My mother died today. Well, it was yesterday but I thought using the opening line from Albert Camus’ The Stranger (which is my favorite opening line in a novel).
You might be reading this and thinking that I am very cold about this whole thing. I promise you I’m not. In fact, I don’t know what I am. My life with my mother was complicated. She kicked me out at age sixteen because I talked back. That’s right! I wasn’t smoking dope, stealing her car or threatening her with a salad fork, I talked back.
It was a year before I came back over to see her. And she accepted me for a while. But, less than a year later, I was out again. No fight, this time. This time she wanted me to go away because I wanted to continue living with my father.
Three years later, I visited my mother again. This time, married with a little girl and a pregnant wife. I thought this would be a great time to get back together since she had more than me to look forward to. But things went south. And it started when my second child was born.
We were at a hospital in Westlake, California. It’s not there anymore. When my ex-wife went into labor, I called my father and mother one after another. Both my parents lived in Santa Monica at the time and were the same distance from the hospital. But my father was playing golf in Westlake so he was minutes away and showed up first. In a short time after I called them, we were informed that my baby was in trouble and an emergency cesarean section. The baby was also only 30 weeks in the womb and the hospital was preparing to send her to a hospital with an Infant Critical Care Unit. My mom, seeing that my dad arrived first, started complaining to me that I should have called her first. I waved her off and got ready for the c-section.
My second child was born and she was having difficulty breathing. They put her on a respirator and immediately sent her, via ambulance, to an ICCU in the valley. My ex-wife was unable to move. I had to follow the ambulance to the other hospital. We were followed by my father and mother. When I got there, the baby was hooked up to a bunch of machines and I was being prepped to donate blood for a transfusion. That is when my mother found it necessary to bitch, again, about my father. Tired and stressed out, I yelled at her, telling her that I have a baby in a respirator with about a 50% chance to live (she stopped breathing in the ambulance) and a wife bedridden in a hospital thirty miles away. I didn’t need her crap at the moment.
That did it. She kept quiet. For now.
Six months later, I was at her house with the two kids. My second child was doing wonderfully. That’s when my mother decided to exact her revenge. She told me I needed to stop seeing my father or I would be cut off from her will. I was taken back. After I got my senses, I told her she needed to do what she needed to do but I was not going to stop seeing my father. A few weeks later, I received a letter accusing me of some horrid things and saying she could not see me anymore.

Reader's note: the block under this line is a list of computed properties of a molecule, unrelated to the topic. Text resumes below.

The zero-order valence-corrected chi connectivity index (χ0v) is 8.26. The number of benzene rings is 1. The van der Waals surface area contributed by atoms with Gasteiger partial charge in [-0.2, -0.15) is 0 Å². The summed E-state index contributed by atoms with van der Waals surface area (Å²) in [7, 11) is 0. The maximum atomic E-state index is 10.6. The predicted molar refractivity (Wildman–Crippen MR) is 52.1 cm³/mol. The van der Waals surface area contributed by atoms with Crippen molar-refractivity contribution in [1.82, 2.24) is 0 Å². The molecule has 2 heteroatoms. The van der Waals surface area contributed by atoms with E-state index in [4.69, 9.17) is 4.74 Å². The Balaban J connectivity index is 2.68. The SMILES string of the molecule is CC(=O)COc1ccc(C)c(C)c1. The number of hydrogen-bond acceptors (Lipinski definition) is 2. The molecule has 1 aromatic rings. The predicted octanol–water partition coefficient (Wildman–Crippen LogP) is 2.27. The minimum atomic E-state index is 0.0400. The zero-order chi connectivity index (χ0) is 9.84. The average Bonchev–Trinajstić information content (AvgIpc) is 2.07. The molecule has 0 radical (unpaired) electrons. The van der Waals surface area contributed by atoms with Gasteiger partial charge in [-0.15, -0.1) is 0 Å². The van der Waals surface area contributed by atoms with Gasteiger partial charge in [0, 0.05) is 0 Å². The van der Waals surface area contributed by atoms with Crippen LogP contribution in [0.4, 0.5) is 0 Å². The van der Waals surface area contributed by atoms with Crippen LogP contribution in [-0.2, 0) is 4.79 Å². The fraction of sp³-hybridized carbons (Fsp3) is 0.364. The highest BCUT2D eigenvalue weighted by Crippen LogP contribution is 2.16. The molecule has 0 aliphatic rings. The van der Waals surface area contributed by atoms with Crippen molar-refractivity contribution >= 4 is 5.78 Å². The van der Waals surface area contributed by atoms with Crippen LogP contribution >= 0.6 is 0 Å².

That was it. I never spoke to her again. She sent me another letter saying the same thing. My mom could really write letters. This one was about eleven pages long. It was not expected. My ex-wife, knowing the effect it would have on me, read it and hid it from me. I saw it several years later and did not bother to read the whole thing. I got the picture.
When my children grew older and I was divorced, my mother slithered back into my life, albeit indirectly. She wanted to see my children. They knew the conflicts of the past and were warned about her from my ex-wife. Each child asked if it was alright to see her. I said it was though, deep down, it really bothered me. She became close with my ex-wife’s family (which is weird) and my children (though Joe never liked her). She helped out the kids financially in ways I could not because of the financial obligations I was stuck with from the divorce. That made me happy. It made me feel that, if she would not be there for me, she could be there for my children. I told my kids to take what she would give. She owed that to me.
Now she’s gone and my head is going all over the place. I am sad and numb. But I am also angry. She’s gone now and the fact we will never make up is complete. I am caught between the feeling I should have by her being my biological mother and the hell she put me through. I am caught between the bitter appreciation of her helping my kids and the hate I have for her throwing my relationship away.
I don’t know what I feel right now but it has only been twelve hours since she died. There are a lot of other things that are going on in my life that are clouding my feeling. I know this because my mind was spinning last night. I’ll just have to wait and see.